Marines traditionally carry out their attacks from the sea. In fact, their most legendary battles started with amphibious assaults: Guadalcanal, Tarawa, Iwo Jima, and even Chosin.
Practicing for such assaults was a regular thing, but between the War on Terror and budget cuts, the 1st Marine Division and 3rd Marine Air Wing hadn't carried out an exercise like this in a while. According to a report from the Orange County Register, though, that has since changed.
Marines with 2nd Battalion, 5th Marine Regiment (2/5), 1st Marine Division, prepare to board an MV-22B Osprey with Marine Medium Tiltrotor Squadron (VMM) 364 during a training mission in support of Exercise Winter Fury 18 at Marine Corps Air-Ground Combat Center Twentynine Palms, Calif., Dec. 7. (U.S. Marine Corps photo by Lance Cpl. Nadia J. Stark)
The 3rd Marine Air Wing's "Winter Fury" exercise, involving AV-8B Harriers, F/A-18 Hornets, AH-1Z Vipers, UH-1Y Venoms, CH-53 Sea Stallions, MV-22 Ospreys, and KC-130J Hercules tanker/transports alongside drones, like the MQ-9 Reaper and MQ-21 Blackjack, has been combined with the 1st Marine Division's "Steel Knight" exercise, which involves a battalion of infantry and supporting assets. This is the first time in a decade that these exercises have been combined.
The exercise simulates storming ashore to create an air field and refueling point behind enemy lines. In essence, it's a smaller-scale version of the 1950 Inchon landing, a key battle in the initial United Nations counter-attack of the Korean War that saw nearly all of North Korea liberated from the regime of Kim Il-Sung.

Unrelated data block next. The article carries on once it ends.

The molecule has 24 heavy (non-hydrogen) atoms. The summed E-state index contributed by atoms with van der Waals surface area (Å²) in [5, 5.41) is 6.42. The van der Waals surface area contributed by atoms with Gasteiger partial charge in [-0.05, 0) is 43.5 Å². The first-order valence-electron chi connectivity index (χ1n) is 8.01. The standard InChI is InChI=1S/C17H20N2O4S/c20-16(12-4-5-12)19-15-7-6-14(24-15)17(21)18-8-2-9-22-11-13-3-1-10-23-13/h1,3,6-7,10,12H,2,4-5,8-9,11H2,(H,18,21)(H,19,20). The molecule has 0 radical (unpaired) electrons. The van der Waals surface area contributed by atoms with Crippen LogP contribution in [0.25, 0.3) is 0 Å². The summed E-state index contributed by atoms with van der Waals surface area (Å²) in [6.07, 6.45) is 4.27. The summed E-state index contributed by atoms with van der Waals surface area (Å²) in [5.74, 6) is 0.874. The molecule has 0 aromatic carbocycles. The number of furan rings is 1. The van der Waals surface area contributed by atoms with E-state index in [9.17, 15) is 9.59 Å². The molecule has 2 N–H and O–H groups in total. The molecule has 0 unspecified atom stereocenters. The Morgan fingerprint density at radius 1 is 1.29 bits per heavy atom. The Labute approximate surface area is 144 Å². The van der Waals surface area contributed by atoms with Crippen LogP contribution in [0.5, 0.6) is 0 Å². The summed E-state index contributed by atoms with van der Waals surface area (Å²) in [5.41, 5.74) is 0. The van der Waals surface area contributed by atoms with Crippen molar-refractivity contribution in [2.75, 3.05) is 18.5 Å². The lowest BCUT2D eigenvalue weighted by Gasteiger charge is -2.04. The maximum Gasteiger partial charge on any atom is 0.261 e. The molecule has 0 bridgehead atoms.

U.S. Marine Corps Capt. Benjamin Brewster, company commander of Company K, 3rd Battalion, 4th Marine Regiment, 1st Marine Division (MARDIV), directs his fire support team during exercise Steel Knight (SK) 18 at Marine Corps Air Ground Combat Center Twentynine Palms, Calif., Dec. 10, 2017. SK-18 is a division-level exercise designed to enhance the command and control and interoperability with the 1st MARDIV, its adjacent units, and naval support forces. (U.S. Marine Corps photo by Cpl. Joseph Prado)
In World War II, the Marine Corps carried out similar operations throughout the "island hopping" campaign, often bypassing large numbers of Japanese troops, leaving the outposts to "wither on the vine." During the Cold War, the Marines practiced similar operations for use in Norway against a Soviet invasion. Even in the War on Terror, the Marine Corps carried out a similar operation when they seized Camp Rhino from the Taliban.